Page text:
The cult of the wineglass

Consult a financial adviser before drinking from a Riedel.

  • Dishwasher tablets erode your glasses and crockery. Use liquid instead.
  • Decant heavier reds at least 8 hours before drinking.
  • If you want to drink champagne (usually a blend of chardonnay pinot pinot meunier and pinot noir) rather than sip it, use a pinot noir glass.

I’ve spent my whole life avoiding scrapes with cults. There was the incident in London on the Tottenham Court Road where, bunking off school aged 14, I filled in the weird form that Scientologists use to suck you in and squeeze the money out of you.

I’ve weaved my way through meditation workshops that ostensibly seem benign. The celibates at Brahma Kumaris, The Australian School of Mediation and Vipassana Meditation (which uses the kind of sensory depravation you’d find at the Guantanamo Bay detention camp) are all cult-like to lesser or greater degrees. (Tip: try Paul Wooden’s courses for a safe introduction to meditation retreats. Or something Buddhist.)

Then a lodger dragged me along to a free introduction to The Forum. With a first class degree in law from Oxford and a promising career writing for a London-based business weekly, she gave up everything to work in the credit control department of this personal development cult.

In a room of hundreds of people spanning all castes and classes, people’s objections were picked-off one by one, the perky and hyper hosts ready to squeeze the financial pips out of us all.

The Forum: What’s the one thing you want in the world you want more than anything else?
Person 1: A red BMW.
The Forum: This will change your life so much that you will be able to achieve any goal you want.

Person 2: I’m already a multimillionaire and drive a Bentley.
The Forum: We are designed exactly for achievers like you?

Tomatom: I’d like to get more out of the wine I drink.
Forum: Sorry, we can’t help you there. Have you thought of trying Shape Matters, one of those Riedel glass tastings held by Mark Baulderstone?

And so it was that I found myself on a freebie, thanks to Black Communication’s Brooke Tabberer, at the $99 workshop upstairs at Bar Lourhina faced with a plastic cup and four differently shaped glasses worth $189.90 that we take home on the night.

It’s all in the nose, we are told as each glass is put through its paces with the help of Baulderstone, the cult’s charismatic managing director for Australia. First a sauvignon blanc. Some 30 people swirl their glasses before sticking their noses deep in to what I know know to be the Vinum/Sauvignon Blanc Ref no. 416/33, a tall delicate glass. We sniff, snort, swirl and mostly swallow rather than spit.

We then tip the Dominic Portet wine into plasticky smelling cup that ruins the overall character of the wine.

The Shaw andSmith M3 chardonnay is next in a deep bowled glass (exactly the same shape as the pinot noir glass except a few cm shorter) the Vinum/Montrachet/Chardonnay Ref.No.416/97.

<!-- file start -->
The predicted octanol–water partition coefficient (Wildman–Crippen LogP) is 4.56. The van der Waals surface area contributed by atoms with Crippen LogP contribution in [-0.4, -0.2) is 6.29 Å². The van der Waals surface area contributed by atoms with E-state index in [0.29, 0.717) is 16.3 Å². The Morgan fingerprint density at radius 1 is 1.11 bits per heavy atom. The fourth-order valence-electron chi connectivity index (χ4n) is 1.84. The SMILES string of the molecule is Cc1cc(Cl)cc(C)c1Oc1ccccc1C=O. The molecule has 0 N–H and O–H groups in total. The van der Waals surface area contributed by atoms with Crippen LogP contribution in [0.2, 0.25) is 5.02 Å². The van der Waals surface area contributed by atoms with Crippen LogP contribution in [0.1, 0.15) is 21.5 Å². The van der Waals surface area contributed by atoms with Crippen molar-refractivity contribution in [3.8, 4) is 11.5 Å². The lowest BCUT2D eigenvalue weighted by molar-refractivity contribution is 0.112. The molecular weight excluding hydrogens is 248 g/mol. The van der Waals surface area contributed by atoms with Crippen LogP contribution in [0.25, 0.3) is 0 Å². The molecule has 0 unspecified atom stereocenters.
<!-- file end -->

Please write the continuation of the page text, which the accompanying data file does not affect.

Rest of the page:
We swirl, sniff, swallow and spit before tipping the wine into the far less agreeable sauv blanc glass. And then the plastic cup.

The method continues through pinot noir (worse in the chardonnay glass; improved in the sauv blanc one) and the cabernet sauvignon.

Point proved, we attack reds that have “breathed” for 8 hours or more in coiled, ostentatious snake-like decanters before tucking into exactly 4 canapés each.

For somebody that fancied a slap-up meal and getting tanked, it was over far too quickly as each new cult member wiped out their glasses and packed them away in giant boxes.

I thought I’d survived the initiation but,home by 9pm (you’ll often see people wondering the streets midweek from 8pm with big red boxy Riedel bags) do I realise how slick an operation this is.

Yes, I’m sipping chardonnay from my new instrument of pleasure, reading about the 197 different varieties of Riedel glass. I realise that I probably need another of each ($189.90) and then some for my staples of lighter chardonnays, pinot gris, arneis and so on.

The next night it’s back to chardonnay. And the next. I start staying in alone enjoying my love affair with this voluptuous specimen of a glass, cancelling dates. Avoiding friends. I only sneak out to visit Smith St Cellars. Or McCoppins for more chardonnay.

I’m scared. Very scared. I ask my bank manager to freeze my account. Credit cards are cut up. I probably need to smash my chardonnay glass.


  1. Thanks for an interesting article. I have partaken in a glass tasting years ago which was led by Max Riedel. We had 5 wines and 4 different glasses for each of the wines. It was absolutly astounding to me how different the wine tasted with each change of glass. I have never looked at glassware the same way again. BUT I do agree with Peter that 5 types will sufice.

  2. In spite of what Riedel says, you really only need 5 types of wine glasses (and you could probably make do with fewer). A large red wine glass for big reds – cabernet, shiraz. A different shaped one for pinots (some say bigger, some smaller). A smaller, but still fairly big glass for big whites – chardonnay, aged semillons, a smaller one for rieslings and (if you really must) sauvignon blancs. A flute for champagne.
    Don’t let these expensive wine glass seller tell you any different.